Building Police Institutions in Fragile States: Case Studies from Africa By Richard Downe, Center for Strategic and International Studies, January 13, 2013 In sub-Saharan Africa the police sector is often an underperforming institution, typically because of low resources or politicized leadership. The resulting insecurity harms government legitimacy and frustrates entrepreneurship and economic growth. African security... Continue Reading
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African governments are using the pretext of security to restrict digital communications and citizens’ rights. In the process, they are inadvertently contributing to economic losses and greater instability.
A growing trend of domestic political actors deploying targeted disinformation schemes requires expanded fact-checking capacity in Africa and collaboration with social media organizations.
African countries can negotiate a more equitable role in FOCAC, but this requires a more strategically focused approach, better coordination, and greater accountability to their citizens.
The rise of farmer-herder violence in Africa is more pernicious than fatality figures alone since it is often amplified by the emotionally potent issues of ethnicity, religion, culture, and land.
The surge in COVID-19 cases in India, spurred by a more transmissible variant and complacency, provides a stark warning to African populations to remain vigilant to contain the pandemic.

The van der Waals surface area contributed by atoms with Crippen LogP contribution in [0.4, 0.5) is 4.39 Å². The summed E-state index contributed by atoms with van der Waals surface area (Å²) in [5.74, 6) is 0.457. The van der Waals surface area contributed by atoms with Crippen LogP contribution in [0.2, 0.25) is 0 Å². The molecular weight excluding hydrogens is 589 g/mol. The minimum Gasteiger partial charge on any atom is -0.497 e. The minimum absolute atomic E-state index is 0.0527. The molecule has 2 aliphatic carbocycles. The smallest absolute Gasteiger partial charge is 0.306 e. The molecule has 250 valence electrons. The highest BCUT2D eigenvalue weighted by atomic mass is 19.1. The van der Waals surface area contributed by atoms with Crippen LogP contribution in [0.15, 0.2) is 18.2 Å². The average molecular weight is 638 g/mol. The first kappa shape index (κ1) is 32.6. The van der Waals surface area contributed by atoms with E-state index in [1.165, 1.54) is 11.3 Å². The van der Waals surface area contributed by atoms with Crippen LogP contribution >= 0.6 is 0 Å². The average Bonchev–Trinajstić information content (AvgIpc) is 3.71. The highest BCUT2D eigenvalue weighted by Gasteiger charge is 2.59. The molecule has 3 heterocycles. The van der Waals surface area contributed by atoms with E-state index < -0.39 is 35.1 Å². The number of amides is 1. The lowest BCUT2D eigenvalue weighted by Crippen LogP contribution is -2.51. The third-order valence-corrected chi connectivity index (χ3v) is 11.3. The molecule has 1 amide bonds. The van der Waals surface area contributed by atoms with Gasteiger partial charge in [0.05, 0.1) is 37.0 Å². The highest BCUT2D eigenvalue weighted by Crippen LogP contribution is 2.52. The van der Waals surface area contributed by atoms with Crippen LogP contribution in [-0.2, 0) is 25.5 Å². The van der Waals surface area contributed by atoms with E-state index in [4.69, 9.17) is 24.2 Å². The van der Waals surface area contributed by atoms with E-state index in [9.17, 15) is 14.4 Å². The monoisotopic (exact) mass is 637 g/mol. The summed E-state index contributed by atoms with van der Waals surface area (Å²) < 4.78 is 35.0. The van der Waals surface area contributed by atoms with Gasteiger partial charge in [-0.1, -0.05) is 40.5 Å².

Idriss Déby’s death is an outcome of the ongoing instability perpetuated by his regime. The subsequent military coup d’état led by the late president’s son risks deepening political violence in this geographically strategic country.
A wide spectrum of credibility marks the 13 African elections slated for 2021. This has direct implications for the legitimacy of the leaders that emerge and their ability to navigate the security challenges they face.
2020 saw COVID-19 infect over 2.7 million Africans and kill over 65,000. A surge of cases in the last quarter of the year, combined with the emergence of more contagious mutations, pose new challenges for Africa in 2021.
Libya's civil war has become an increasingly competitive geostrategic struggle. A UN-brokered settlement supported by non-aligned states is the most viable means for a stable de-escalation, enabling Libya to regain its sovereignty.
African elections in 2020 will be a test against efforts to erode presidential term limits and other democratic checks and balances, with direct consequences for stability on the continent.
African governments increasingly use internet disruptions as a tool to prevent information sharing and popular mobilization during elections or periods of conflict. In the first three weeks of 2019 alone, the governments of Chad, Democratic Republic of Congo, Gabon, Sudan, and Zimbabwe blocked citizens’ access to the internet and social media. Over the last three years, governments in Africa that are less democratic or have been in power for the longest are more likely to order internet disruptions. All the African countries that have disrupted internet access in 2019 are authoritarian. Internet blackouts threaten election freedom and human rights and cause serious economic disruptions.